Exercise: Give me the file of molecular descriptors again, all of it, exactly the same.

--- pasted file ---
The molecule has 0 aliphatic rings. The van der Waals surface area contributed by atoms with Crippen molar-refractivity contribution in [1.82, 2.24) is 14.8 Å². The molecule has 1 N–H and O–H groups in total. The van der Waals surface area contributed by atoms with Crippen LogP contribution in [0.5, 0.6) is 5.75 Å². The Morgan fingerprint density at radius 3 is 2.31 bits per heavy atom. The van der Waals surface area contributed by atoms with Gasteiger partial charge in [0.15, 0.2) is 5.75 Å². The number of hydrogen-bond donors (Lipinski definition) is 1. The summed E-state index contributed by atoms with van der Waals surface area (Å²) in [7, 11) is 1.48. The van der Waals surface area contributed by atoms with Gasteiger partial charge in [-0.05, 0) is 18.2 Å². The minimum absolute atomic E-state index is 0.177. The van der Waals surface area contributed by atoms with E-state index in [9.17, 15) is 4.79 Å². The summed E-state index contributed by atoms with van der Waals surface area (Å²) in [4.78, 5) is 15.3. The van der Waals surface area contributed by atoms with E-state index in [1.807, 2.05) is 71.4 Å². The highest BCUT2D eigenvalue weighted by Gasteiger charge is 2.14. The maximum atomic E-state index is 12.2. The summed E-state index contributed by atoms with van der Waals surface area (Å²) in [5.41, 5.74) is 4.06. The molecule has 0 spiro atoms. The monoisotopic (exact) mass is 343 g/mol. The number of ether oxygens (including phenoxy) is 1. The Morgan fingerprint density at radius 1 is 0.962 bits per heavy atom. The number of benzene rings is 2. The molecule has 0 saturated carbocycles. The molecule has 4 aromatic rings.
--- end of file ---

The molecule has 0 aliphatic rings. The van der Waals surface area contributed by atoms with Crippen molar-refractivity contribution in [1.82, 2.24) is 14.8 Å². The molecule has 1 N–H and O–H groups in total. The van der Waals surface area contributed by atoms with Crippen LogP contribution in [0.5, 0.6) is 5.75 Å². The Morgan fingerprint density at radius 3 is 2.31 bits per heavy atom. The van der Waals surface area contributed by atoms with Gasteiger partial charge in [0.15, 0.2) is 5.75 Å². The number of hydrogen-bond donors (Lipinski definition) is 1. The summed E-state index contributed by atoms with van der Waals surface area (Å²) in [7, 11) is 1.48. The van der Waals surface area contributed by atoms with Gasteiger partial charge in [-0.05, 0) is 18.2 Å². The minimum absolute atomic E-state index is 0.177. The van der Waals surface area contributed by atoms with E-state index in [9.17, 15) is 4.79 Å². The summed E-state index contributed by atoms with van der Waals surface area (Å²) in [4.78, 5) is 15.3. The van der Waals surface area contributed by atoms with E-state index in [1.807, 2.05) is 71.4 Å². The highest BCUT2D eigenvalue weighted by Gasteiger charge is 2.14. The maximum atomic E-state index is 12.2. The summed E-state index contributed by atoms with van der Waals surface area (Å²) in [5.41, 5.74) is 4.06. The molecule has 0 spiro atoms. The monoisotopic (exact) mass is 343 g/mol. The number of ether oxygens (including phenoxy) is 1. The Morgan fingerprint density at radius 1 is 0.962 bits per heavy atom. The number of benzene rings is 2. The molecule has 0 saturated carbocycles. The molecule has 4 aromatic rings.